Black Gold

Kase Lawal's business prowess, along with a spikein oil prices, is fueling CAMAC International's riseto the nation's second-largest black business

100 list.

In 2003, the company split its operations: Lawal’s firm is an American company that manages a range of international oil exploration and production ventures, while other members of his family control a separate incorporated offshore entity in which Lawal doesn’t hold any equity interest.

Today, analysts are waxing positive on CAMAC, a hot company in an even hotter industry. “Getting into the oil business, at least in the production and exploration sectors that CAMAC has managed to work its way into, requires a huge amount of capitalization, and they’ve done a good job at raising and growing that capital,” says Ritterbusch. “It looks like a good, solid, growing company. It’s very impressive.”

Much of CAMAC’s success would not be possible if not for Lawal’s political acumen. Securing drilling rights requires an intimate knowledge of the local political and regulatory landscape and the ability to successfully maneuver through it, avoiding the pitfalls. Knowing the decision makers is critical to his business success. “He’s developed relationships not only in this country but in other parts of the world,” says Lee P. Brown, the former mayor of Houston who serves on CAMAC’s board of directors. “He’s someone who can drive up to the president of Nigeria’s gate, they look in the back to see who he is, and the gates open up like he’s at home. We went with him to Namibia, and he calls the president and the prime minister and they all rearrange their schedules to meet with him. You get an audience with the president because of him.”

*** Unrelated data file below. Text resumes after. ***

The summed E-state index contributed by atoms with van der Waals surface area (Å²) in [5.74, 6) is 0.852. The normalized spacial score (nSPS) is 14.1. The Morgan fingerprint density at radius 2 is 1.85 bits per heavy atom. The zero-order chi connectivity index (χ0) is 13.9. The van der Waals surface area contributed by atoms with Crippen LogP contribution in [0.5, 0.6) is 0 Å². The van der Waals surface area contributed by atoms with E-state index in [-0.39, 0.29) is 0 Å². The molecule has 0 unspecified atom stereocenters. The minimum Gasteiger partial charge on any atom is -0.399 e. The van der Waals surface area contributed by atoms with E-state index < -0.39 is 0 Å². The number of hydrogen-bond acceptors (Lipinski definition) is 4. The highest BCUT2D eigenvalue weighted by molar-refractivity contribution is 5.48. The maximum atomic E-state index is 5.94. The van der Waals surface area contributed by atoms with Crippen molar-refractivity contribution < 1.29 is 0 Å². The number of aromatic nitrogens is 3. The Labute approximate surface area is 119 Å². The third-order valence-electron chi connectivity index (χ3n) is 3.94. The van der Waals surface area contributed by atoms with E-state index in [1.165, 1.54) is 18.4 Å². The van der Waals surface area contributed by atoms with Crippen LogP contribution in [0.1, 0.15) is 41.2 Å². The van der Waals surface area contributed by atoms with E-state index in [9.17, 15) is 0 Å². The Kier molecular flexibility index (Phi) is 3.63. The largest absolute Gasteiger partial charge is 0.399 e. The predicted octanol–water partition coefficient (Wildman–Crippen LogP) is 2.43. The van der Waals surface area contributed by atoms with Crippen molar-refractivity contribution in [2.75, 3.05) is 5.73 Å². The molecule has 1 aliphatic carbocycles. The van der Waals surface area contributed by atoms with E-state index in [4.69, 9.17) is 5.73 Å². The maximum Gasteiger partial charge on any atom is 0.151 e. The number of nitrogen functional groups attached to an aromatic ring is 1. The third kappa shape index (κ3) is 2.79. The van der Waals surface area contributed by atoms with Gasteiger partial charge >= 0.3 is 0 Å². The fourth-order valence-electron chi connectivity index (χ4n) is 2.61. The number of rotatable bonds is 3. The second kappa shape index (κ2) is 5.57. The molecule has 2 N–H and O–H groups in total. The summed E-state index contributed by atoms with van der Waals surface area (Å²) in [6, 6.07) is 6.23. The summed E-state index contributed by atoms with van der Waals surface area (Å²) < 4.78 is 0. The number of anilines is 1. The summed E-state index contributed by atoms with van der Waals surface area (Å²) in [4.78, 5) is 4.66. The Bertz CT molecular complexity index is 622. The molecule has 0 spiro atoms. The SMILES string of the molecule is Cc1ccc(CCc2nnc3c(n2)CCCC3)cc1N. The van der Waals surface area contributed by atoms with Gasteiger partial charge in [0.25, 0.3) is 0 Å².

Over the years, Lawal has earned a slew of high-level appointments. In June 1999, he was appointed by the city of Houston to serve as a commissioner on the Port of Houston Authority Board, helping manage the country’s largest foreign tonnage seaport and the sixth largest port in the world. In that role, he helped establish the port’s Small Business Development Program to award contracts to Houston-area businesses. In September 2001, Lawal was appointed by Brown to serve on the board of directors for the Houston Airport System Development Corp., where he helps establish partnerships with airport systems throughout the world.

While oil may be one of Lawal’s passions, it’s not the only one. He was always interested in finance and in his younger days considered acquiring a thrift institution. He got the opportunity in July 2005, when CAMAC acquired a controlling interest in Unity National Bank, the only black-owned federally chartered bank in Texas. Financial terms of the deal, which closed early this year, weren’t disclosed. Lawal intends to use the bank, which has two locations in Texas and $55.77 million in total assets, as an instrument of economic development for African Americans.

Lawal, who serves as Unity’s vice chairman, plans to develop a financial services firm that can provide loans to black entrepreneurs as well as offer a bevy of financial products such as insurance, asset management, investment advisory services, and securities brokerage. “It wasn’t really for profit, because

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